50m lenses are very common and very useful.
Everybody will use this lens in therir own scenario.
I dont use this lens much, I have the 24-70mm 2.8 lens which cover the 50mm range and in most scenarios f2.8 is more then enough for me but I will use it in 2 situations
1.When I need the extra light coming into the camera.
Last time I used my 50mm was in a wedding I shot few weeks ago, conditions were very poor and I shot it all in f1.8, was very helpful and results were very pleasing.
2.I will also use it if I take (on rare occasions) my crop sensor camera (D5100). Since its low light performance isnt even close to my D750 I really do need every bit of Iight I can get and this lens is good at that.
Another scenario this lens is perfect for it if you own a crop sensor camera and want to do portrait, this lens is a very cheap and extremly effecting to shoot wide open and get a nice blurred background.
When you compare this lens to another lens, most likely you will notice the key difference are the focal length which directly related to the field of view(FoV) and the max. aperture which related to the max amount of light allow to enter the camera at a given time and the Depth of field (DoF).
You may have other lens(es) that cover the 50mm focal length (give to the same or similar F0V) but they may not allow more light entering the camera (smaller max aperture) or the background isolation is not as good as the f/1.8 lens can offers.
I think the key is understand and learn what your lens can do base on it's properties and use it accordingly.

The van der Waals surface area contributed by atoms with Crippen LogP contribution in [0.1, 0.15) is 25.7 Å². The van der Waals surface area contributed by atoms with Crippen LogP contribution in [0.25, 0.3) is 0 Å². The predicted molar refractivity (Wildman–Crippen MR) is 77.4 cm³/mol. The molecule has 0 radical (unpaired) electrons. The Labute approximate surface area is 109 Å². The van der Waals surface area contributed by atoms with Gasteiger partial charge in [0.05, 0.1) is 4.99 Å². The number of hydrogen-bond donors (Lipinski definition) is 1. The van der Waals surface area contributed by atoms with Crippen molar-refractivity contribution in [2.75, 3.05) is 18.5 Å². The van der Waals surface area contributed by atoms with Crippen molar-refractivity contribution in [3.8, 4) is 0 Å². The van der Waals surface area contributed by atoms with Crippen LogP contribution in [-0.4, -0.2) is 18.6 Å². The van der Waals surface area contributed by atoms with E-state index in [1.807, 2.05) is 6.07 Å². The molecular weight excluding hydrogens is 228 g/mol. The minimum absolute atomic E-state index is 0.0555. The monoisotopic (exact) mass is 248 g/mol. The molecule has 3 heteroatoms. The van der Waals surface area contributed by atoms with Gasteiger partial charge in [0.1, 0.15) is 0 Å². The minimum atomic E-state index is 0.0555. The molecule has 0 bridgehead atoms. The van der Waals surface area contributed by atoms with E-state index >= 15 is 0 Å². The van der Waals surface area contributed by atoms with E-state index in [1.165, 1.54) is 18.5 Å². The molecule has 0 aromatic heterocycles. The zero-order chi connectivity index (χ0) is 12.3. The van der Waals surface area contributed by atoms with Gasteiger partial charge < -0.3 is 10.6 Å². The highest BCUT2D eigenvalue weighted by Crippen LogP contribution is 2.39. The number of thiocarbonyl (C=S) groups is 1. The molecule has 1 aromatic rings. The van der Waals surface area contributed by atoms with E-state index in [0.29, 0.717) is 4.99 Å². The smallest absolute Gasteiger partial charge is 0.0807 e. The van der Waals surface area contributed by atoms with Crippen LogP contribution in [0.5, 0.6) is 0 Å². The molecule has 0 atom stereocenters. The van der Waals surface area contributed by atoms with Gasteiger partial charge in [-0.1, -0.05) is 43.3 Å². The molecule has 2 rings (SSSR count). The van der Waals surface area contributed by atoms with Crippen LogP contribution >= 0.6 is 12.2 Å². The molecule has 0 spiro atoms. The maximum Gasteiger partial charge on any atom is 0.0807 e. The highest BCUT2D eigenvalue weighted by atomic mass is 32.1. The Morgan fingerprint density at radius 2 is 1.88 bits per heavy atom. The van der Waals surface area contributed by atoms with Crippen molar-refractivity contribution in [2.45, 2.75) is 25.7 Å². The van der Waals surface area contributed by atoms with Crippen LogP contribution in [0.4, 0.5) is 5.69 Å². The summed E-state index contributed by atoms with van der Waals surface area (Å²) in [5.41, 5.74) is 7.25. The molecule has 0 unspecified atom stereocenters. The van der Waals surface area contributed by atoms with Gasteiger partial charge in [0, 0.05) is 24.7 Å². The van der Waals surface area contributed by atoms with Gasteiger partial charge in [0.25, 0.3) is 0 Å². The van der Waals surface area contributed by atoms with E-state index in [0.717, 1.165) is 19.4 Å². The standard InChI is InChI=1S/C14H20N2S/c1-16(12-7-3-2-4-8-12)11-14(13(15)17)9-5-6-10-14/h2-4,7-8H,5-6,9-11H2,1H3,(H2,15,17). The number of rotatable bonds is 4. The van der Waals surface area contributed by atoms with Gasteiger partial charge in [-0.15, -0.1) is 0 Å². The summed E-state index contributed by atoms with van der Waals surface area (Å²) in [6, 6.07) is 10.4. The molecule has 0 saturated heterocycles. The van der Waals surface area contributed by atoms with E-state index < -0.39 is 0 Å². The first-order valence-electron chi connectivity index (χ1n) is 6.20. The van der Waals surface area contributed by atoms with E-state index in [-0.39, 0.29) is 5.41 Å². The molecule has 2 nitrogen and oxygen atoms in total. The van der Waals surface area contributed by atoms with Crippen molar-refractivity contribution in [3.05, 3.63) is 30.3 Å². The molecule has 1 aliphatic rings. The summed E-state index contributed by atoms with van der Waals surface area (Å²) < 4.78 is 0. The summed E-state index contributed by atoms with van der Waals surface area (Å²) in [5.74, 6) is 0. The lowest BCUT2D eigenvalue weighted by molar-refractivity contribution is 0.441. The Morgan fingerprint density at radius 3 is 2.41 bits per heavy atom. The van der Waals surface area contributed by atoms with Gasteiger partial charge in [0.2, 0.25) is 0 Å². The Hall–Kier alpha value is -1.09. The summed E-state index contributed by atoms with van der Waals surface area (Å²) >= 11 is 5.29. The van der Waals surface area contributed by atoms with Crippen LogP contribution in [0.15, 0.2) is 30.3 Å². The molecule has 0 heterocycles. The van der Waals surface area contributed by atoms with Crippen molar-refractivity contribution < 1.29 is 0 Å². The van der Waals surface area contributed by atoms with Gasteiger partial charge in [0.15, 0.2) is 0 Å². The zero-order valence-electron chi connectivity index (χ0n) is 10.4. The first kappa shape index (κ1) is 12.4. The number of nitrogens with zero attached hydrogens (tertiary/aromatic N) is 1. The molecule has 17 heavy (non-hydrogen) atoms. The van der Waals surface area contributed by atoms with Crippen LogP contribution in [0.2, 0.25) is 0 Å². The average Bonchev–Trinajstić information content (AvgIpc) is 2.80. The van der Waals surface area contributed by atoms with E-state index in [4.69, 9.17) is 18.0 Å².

It is quite common that lenses are recommended by users in the forum to new comers. There is a chance that OP was recommended by someone to get the 50mm f/1.8 lens (of course I could be wrong, I am just guessing) because it is one of the lens often referred as "a must have lens" or "every photographer should have one in their bag".
In my opinion, lens is a tool and it help us to achieve our goal. It should not be what I can do with that tool. It may not sound strange, but if you apply it to other tools, it may be strange. For example, I just bought a circular saw, can anyone suggest what I can do with it? (OP please understand I am not making fun of you. Hope you don't feel that way, if you do, please accept my apologies.)
So my recommendation is learn about the characteristic of a lens, learn about how focal length, aperture, shutter speed affect your photos. So when you see an opportunity, you can use the right tool to do the job. And that could be the 50mm f/1.8 lens.
A 50mm on a full frame camera is close to regular vision view. On a crop sensor it's closer to a portrait lens but in each case is relatively fast at 1.8f and sharp.
Before good zoom lenses many guys kept the 50 on the camera most of the time on the street.
Light, sharp and the frame is close to what you see with your eye.
Many years ago, many people bought a 35mm SLR and the 50mm f/1.8 and that's all they use. Many of them never bought an additional lens. So it must be good for a lot of things.
IMHO I think it's OK for all types of pictures but not especially good for any particular type.
I got the 50mm to use as my inside lens for taking shots of my kids at first. After I figured out the settings, I could take low light photos inside without a flash. It's been great for family album shots and a great walking around lens once I got used to moving me instead of the lens.
Here's one from Easter.
I also used it on the fly last week at an impromptu photo shoot with family. This would have been great if I hadn't cut their feet off. Luckily, family didn't care.
I fell in love with this lens after it was recommended to me - granted it was recommended as a good option for taking shots of the kids in the house in low light without a flash. It can also be a nice portrait lens. I've used it on outings with the kids. It's my go to lens right now because it really is quite versatile once you get used to it. I know some prefer a lens with zoom, and I think it's just personal preference. I know my composition improved once I started using a prime lens but that may just be me.